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Uncle Sam to clip wings of Pegasus-like spyware – sorry, 'intrusion software' – with proposed export controls

Surveillance tech faces trade limits as America syncs policy with treaty obligations

More than six years after proposing export restrictions on "intrusion software," the US Commerce Department's Bureau of Industry and Security (BIS) has formulated a rule that it believes balances the latitude required to investigate cyber threats with the need to limit dangerous code.

The BIS on Wednesday announced an interim final rule that defines when an export license will be required to distribute what is basically commercial spyware, in order to align US policy with the 1996 Wassenaar Arrangement, an international arms control regime.

The rule [PDF] – which spans 65 pages – aims to prevent the distribution of surveillance tools, like NSO Group's Pegasus, to countries subject to arms controls, like China and Russia, while allowing legitimate security research and transactions to continue. Made available for public comment over the next 45 days, the rule is scheduled to be finalized in 90 days.

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Global IT spending to hit $4.5 trillion in 2022, says Gartner

The future's bright, and expensive

Corporate technology soothsayer Gartner is forecasting worldwide IT spending will hit $4.5tr in 2022, up 5.5 per cent from 2021.

The strongest growth is set to come from enterprise software, which the analyst firm expects to increase by 11.5 per cent in 2022 to reach a global spending level of £670bn. Growth has fallen slightly, though. In 2021 it was 13.6 per cent for this market segment. The increase was driven by infrastructure software spending, which outpaced application software spending.

The largest chunk of IT spending is set to remain communication services, which will reach £1.48tr next year, after modest growth of 2.1 per cent. The next largest category is IT services, which is set to grow by 8.9 per cent to reach $1.29tr over the next year, according to the analysts.

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Memory maker Micron moots $150bn mega manufacturing moneybag

AI and 5G to fuel demand for new plants and R&D

Chip giant Micron has announced a $150bn global investment plan designed to support manufacturing and research over the next decade.

The memory maker said it would include expansion of its fabrication facilities to help meet demand.

As well as chip shortages due to COVID-19 disruption, the $21bn-revenue company said it wanted to take advantage of the fact memory and storage accounts for around 30 per cent of the global semiconductor industry today.

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China to allow overseas investment in VPNs but Beijing keeps control of the generally discouraged tech

Foreign ownership capped at 50%

After years of restricting the use and ownership of VPNs, Beijing has agreed to let foreign entities hold up to a 50 per cent stake in domestic VPN companies.

China has simultaneously a huge market and strict rules for VPNs as the country's Great Firewall attempts to keep its residents out of what it deems undesirable content and influence, such as Facebook or international news outlets.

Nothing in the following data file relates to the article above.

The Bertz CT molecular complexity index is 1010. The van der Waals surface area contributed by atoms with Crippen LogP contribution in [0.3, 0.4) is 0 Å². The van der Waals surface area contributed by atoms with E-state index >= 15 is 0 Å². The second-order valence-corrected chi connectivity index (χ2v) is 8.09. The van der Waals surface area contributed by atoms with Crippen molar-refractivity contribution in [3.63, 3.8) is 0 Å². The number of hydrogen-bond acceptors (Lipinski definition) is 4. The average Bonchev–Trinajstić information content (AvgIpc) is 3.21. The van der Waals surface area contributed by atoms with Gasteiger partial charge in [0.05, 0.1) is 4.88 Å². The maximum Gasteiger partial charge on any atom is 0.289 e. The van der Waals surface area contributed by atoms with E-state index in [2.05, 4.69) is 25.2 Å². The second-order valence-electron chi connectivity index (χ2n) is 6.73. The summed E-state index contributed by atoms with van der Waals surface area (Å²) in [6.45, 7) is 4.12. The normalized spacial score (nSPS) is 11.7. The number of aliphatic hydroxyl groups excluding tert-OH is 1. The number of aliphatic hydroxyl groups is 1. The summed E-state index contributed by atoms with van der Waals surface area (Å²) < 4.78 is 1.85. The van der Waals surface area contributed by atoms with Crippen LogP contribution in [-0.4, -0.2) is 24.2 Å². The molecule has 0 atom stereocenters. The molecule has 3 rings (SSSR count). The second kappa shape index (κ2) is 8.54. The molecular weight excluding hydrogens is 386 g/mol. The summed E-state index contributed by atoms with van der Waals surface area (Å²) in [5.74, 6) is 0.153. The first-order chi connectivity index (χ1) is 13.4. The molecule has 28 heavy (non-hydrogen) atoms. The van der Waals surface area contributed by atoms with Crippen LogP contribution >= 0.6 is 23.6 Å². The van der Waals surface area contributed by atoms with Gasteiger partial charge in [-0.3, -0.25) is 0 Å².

And while VPN technology is not illegal per se (it's just not practical for multinationals and other entities), users need a licence to operate one.

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Microsoft unveils Android apps for Windows 11 (for US users only)

Windows Insiders get their hands on the Windows Subsystem for Android

Microsoft has further teased the arrival of the Windows Subsystem for Android by detailing how the platform will work via a newly published document for Windows Insiders.

The document, spotted by inveterate Microsoft prodder "WalkingCat" makes for interesting reading for developers keen to make their applications work in the Windows Subsystem for Android (WSA).

WSA itself comprises the Android OS based on the Android Open Source Project 1.1 and, like the Windows Subsystem for Linux, runs in a virtual machine.

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Software Freedom Conservancy sues TV maker Vizio for GPL infringement

Companies using GPL software should meet their obligations, lawsuit says

The Software Freedom Conservancy (SFC), a non-profit which supports and defends free software, has taken legal action against Californian TV manufacturer Vizio Inc, claiming "repeated failures to fulfill even the basic requirements of the General Public License (GPL)."

Member projects of the SFC include the Debian Copyright Aggregation Project, BusyBox, Git, GPL Compliance Project for Linux Developers, Homebrew, Mercurial, OpenWrt, phpMyAdmin, QEMU, Samba, Selenium, Wine, and many more.

The GPL Compliance Project is described as "comprised of copyright holders in the kernel, Linux, who have contributed to Linux under its license, the GPLv2. These copyright holders have formally asked Conservancy to engage in compliance efforts for their copyrights in the Linux kernel."

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DRAM, it stacks up: SK hynix rolls out 819GB/s HBM3 tech

Kit using the chips to appear next year at the earliest

Korean DRAM fabber SK hynix has developed an HBM3 DRAM chip operating at 819GB/sec.

HBM3 (High Bandwidth Memory 3) is a third generation of the HBM architecture which stacks DRAM chips one above another, connects them by vertical current-carrying holes called Through Silicon Vias (TSVs) to a base interposer board, via connecting micro-bumps, upon which is fastened a processor that accesses the data in the DRAM chip faster than it would through the traditional CPU socket interface.

Seon-yong Cha, SK hynix's senior vice president for DRAM development, said: "Since its launch of the world's first HBM DRAM, SK hynix has succeeded in developing the industry's first HBM3 after leading the HBM2E market. We will continue our efforts to solidify our leadership in the premium memory market."